With a record number of studetns completing applications to Eastside Prep for the 2022-2023 school year, it’s hard to imagine a time when every applicant and their materials could be tracked on a single table mapped out on a piece of looseleaf paper. Yet those were the humble beginnings of admitting students to EPS. Over the past twenty years, the process of recruiting, informing, admitting, and onboarding students and their families to the EPS community has progressed rapidly. Yet from the earliest days of Admissions at Eastside Prep to the present, trust and communication have remained paramount to families’ connections with the school.
While many EPS families now know her from their experiences in the Middle School, Karen Mills started her time at Eastside Prep as our first administrative assistant and librarian. Fresh out of school with her Master’s in Library and Information Science and ready for a new adventure, Mills managed application paperwork and scheduled the appointments for family interviews and information sessions, among other administrative tasks. Opportunities for growth were abundant in those early days, so with an increased need for event coordination and application management, Mills quickly became Eastside Prep’s first director of admissions. “I helped create all of the forms that we used for the first application,” shares Mills, adding that “one person could easily collate and review everything with only about thirty applications!” The head of school, board of trustees, and faculty members were directly engaged with families in the admissions process in those early years, interviewing each EPS family who applied. Moving into teaching and leading in many other realms at EPS, Mills happily passed the baton to new admissions team collaborators as both the enrollment and admissions processes’ complexity grew.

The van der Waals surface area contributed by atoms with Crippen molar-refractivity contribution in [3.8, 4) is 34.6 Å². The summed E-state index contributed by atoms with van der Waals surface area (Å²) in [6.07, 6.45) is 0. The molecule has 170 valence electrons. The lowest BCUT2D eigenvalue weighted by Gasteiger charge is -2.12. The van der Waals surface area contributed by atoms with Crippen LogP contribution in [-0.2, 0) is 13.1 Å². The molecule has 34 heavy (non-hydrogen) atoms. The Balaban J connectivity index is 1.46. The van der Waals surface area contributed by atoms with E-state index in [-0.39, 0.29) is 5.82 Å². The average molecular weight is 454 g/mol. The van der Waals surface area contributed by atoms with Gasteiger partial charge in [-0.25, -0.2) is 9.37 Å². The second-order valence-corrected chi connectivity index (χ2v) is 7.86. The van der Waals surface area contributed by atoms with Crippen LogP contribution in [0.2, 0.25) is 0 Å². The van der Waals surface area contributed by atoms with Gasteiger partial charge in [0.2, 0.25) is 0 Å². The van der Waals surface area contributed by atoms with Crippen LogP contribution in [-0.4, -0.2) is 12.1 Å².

Growth of interest in EPS was slow at the start, but progressed in a linear fashion after the school found its footing. During our most recent in-person Open Houses in the fall of 2019, EPS welcomed over 1,000 visitors to campus for conversations, tours, and mini-classes hosted across four different buildings. Prospective families met members of our school community and experienced video presentations and question-and-answer sessions in the spacious TALI Theatre. The options for venues for the Eastside Prep informational meetings were decidedly more limited: “The first floor of the Middle School building, before any renovations had happened, was the only space where we could hold a lot of people,” remarks Mills about Eastside Prep’s first ‘large’ group admissions events. A now-fabled set of brown folding chairs, along with a strategically arranged collection of books from the courses being taught, set the stage for a collaborative conversation hosted by the head of school.